It doesn’t get any easier for men’s Oklahoma basketball as a difficult February string of important games continues with 13th-ranked West Virginia visiting the Lloyd Noble Center on Saturday.
The Mountaineers are 18-4 overall and 6-3 in the Big 12 and have defeated the Sooners in five of the last six meetings, including two of the last three in Norman. Despite this, Oklahoma still leads the overall series with West Virginia, which is just 19 games total, 10-9.
Bob Huggins, one of the winningest active head coaches in college basketball, brings one of the conference’s best teams to Norman looking for a sweep in the Sooner State. The Mountaineers won by 14 at Oklahoma State in early January.
The two teams split the regular-season series last season, with the Mountaineers winning by eight in Morgantown and the Sooners winning by 12 in Norman. OU and West Virginia met again, however, in the Big 12 Tournament, with the Mountaineers pulling out a one-point, 72-71 victory when an apparent buzzer-beating three-pointer by OU’s Christian James was reviewed and ruled a two-point shot because his foot was on the line.
Saturday’s game is set for a 1 p.m. CT tip-off and will be televised on ESPNU.
West Virginia’s rebounding advantage is a key to its success
West Virginia is one of the better offensive teams in the Big 12, and they complement that with a strong defensive effort that Huggins’ Mountaineer teams have always been known for, allowing opponents just 61 points a game.
The Mountaineers shoot 44 percent from the field, but that doesn’t really matter because they are such a good rebounding team they get many second- and third-chance scoring opportunities. They don’t shoot the three-ball very well — last in the Big 12 with a .300 percentage — but that doesn’t really matter either because their height and length gets them plenty of points in the paint area.
Interestingly, West Virginia doesn’t have a single player in the top 10 in the Big 12 in scoring, even though the Mountaineers are the third-highest scoring team in the conference. Oklahoma, on the other hand, has three starters — Brady Manek, Austin Reaves and Kristian Doolittle — averaging at least 14 points a game. The difference is West Virginia has been outscoring its opponents by an average of 12.1 points per game through 22 games, while OU’s scoring margin is just 2.4.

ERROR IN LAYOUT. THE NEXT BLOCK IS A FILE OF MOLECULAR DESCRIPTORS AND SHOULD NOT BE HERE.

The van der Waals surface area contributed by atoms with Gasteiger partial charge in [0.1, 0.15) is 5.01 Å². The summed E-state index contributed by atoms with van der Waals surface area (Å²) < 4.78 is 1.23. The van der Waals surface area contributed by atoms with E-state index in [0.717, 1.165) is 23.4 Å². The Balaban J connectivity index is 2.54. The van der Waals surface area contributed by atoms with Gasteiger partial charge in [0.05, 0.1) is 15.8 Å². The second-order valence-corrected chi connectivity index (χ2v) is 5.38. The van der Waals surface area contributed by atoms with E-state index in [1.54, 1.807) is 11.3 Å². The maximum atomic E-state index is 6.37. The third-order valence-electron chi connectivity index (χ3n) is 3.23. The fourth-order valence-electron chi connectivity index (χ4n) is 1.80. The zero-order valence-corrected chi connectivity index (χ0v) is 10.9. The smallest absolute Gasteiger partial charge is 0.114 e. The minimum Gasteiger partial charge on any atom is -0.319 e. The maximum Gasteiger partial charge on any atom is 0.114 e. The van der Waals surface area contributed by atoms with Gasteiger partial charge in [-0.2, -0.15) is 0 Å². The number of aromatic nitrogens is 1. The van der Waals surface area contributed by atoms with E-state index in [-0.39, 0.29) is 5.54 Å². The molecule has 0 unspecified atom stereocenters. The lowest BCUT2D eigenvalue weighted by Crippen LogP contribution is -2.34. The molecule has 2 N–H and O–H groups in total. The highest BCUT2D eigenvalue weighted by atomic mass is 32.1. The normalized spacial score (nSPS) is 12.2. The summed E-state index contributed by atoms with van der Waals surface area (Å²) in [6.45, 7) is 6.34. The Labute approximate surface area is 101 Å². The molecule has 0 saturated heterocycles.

Six-foot, 9-inch Freshman Oscar Tshiebwe leads the Mountaineers in scoring with an 11.5-point average. Sophomore Derek Culver is right there with him, at 11.1 per game. Both Tshiebwe and Culver also average nine rebounds per contest and rank third and fourth in that category in the Big 12.
West Virginia’s weak links appear to be free-throw shooting and ball security. The Mountaineers are shooting just 64 percent as a team from the free-throw line, second worst in the Big 12, and they commit the third most turnovers a game (16.0) in the conference.
The Mountaineers make up for any deficiencies because they are blessed with great size and length, which creates matchup problems for Oklahoma, especially down low in the basket area. West Virginia has pair of big bodies in the starting lineup in 6-10 Culver and 6-9 Tshiebwe and Jermaine Haley is a 6-foot, 7-inch guard. Oklahoma’s tallest starter is the 6-foot, 9-inch Manek.
West Virginia is the best rebounding team in the Big 12 and they are the best at getting offensive boards, which is a major deficiency in the Sooners’ game.
We’ve been saying this a lot lately, but Oklahoma is going to have to shoot well to beat West Virginia — even at home at the Lloyd Noble Center — and they are going to need strong games from their Big Three. Because the Mountaineers do such a good job of limiting their opponents to just one shot per possession, Oklahoma is going to have to make every possession count. This has not worked out well for the Sooners against good teams this season.
West Virginia 75, Oklahoma 67